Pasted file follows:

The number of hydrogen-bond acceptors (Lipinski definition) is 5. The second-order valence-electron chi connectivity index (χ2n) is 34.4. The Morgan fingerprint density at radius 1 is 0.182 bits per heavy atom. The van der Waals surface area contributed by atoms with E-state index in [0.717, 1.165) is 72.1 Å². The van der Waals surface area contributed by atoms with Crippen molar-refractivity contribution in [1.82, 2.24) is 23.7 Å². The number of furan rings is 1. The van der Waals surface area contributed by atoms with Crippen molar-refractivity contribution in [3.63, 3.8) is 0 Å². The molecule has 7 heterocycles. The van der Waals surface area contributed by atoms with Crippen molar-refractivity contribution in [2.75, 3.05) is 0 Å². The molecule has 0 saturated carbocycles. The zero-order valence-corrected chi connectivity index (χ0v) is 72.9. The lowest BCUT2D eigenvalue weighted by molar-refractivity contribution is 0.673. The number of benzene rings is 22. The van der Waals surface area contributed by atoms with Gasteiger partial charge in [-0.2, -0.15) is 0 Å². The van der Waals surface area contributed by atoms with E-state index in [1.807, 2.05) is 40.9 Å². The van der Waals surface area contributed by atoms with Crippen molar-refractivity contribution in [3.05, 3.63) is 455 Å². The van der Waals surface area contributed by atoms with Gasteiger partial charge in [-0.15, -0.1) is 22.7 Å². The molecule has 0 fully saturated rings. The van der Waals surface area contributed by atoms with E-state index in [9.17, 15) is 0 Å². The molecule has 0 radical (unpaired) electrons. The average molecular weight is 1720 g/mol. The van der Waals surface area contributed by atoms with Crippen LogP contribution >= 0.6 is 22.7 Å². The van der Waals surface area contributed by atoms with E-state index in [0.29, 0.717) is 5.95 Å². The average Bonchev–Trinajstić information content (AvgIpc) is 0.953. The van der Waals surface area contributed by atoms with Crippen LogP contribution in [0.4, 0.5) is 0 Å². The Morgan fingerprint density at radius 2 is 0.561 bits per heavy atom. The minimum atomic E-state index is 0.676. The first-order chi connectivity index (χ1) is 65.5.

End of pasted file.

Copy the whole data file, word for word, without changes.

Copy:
The number of hydrogen-bond acceptors (Lipinski definition) is 5. The second-order valence-electron chi connectivity index (χ2n) is 34.4. The Morgan fingerprint density at radius 1 is 0.182 bits per heavy atom. The van der Waals surface area contributed by atoms with E-state index in [0.717, 1.165) is 72.1 Å². The van der Waals surface area contributed by atoms with Crippen molar-refractivity contribution in [1.82, 2.24) is 23.7 Å². The number of furan rings is 1. The van der Waals surface area contributed by atoms with Crippen molar-refractivity contribution in [3.63, 3.8) is 0 Å². The molecule has 7 heterocycles. The van der Waals surface area contributed by atoms with Crippen molar-refractivity contribution in [2.75, 3.05) is 0 Å². The molecule has 0 saturated carbocycles. The zero-order valence-corrected chi connectivity index (χ0v) is 72.9. The lowest BCUT2D eigenvalue weighted by molar-refractivity contribution is 0.673. The number of benzene rings is 22. The van der Waals surface area contributed by atoms with Gasteiger partial charge in [-0.2, -0.15) is 0 Å². The van der Waals surface area contributed by atoms with E-state index in [1.807, 2.05) is 40.9 Å². The van der Waals surface area contributed by atoms with Crippen molar-refractivity contribution in [3.05, 3.63) is 455 Å². The van der Waals surface area contributed by atoms with Gasteiger partial charge in [-0.15, -0.1) is 22.7 Å². The molecule has 0 fully saturated rings. The van der Waals surface area contributed by atoms with E-state index in [9.17, 15) is 0 Å². The molecule has 0 radical (unpaired) electrons. The average molecular weight is 1720 g/mol. The van der Waals surface area contributed by atoms with Crippen LogP contribution >= 0.6 is 22.7 Å². The van der Waals surface area contributed by atoms with E-state index in [0.29, 0.717) is 5.95 Å². The average Bonchev–Trinajstić information content (AvgIpc) is 0.953. The van der Waals surface area contributed by atoms with Crippen LogP contribution in [0.4, 0.5) is 0 Å². The Morgan fingerprint density at radius 2 is 0.561 bits per heavy atom. The minimum atomic E-state index is 0.676. The first-order chi connectivity index (χ1) is 65.5.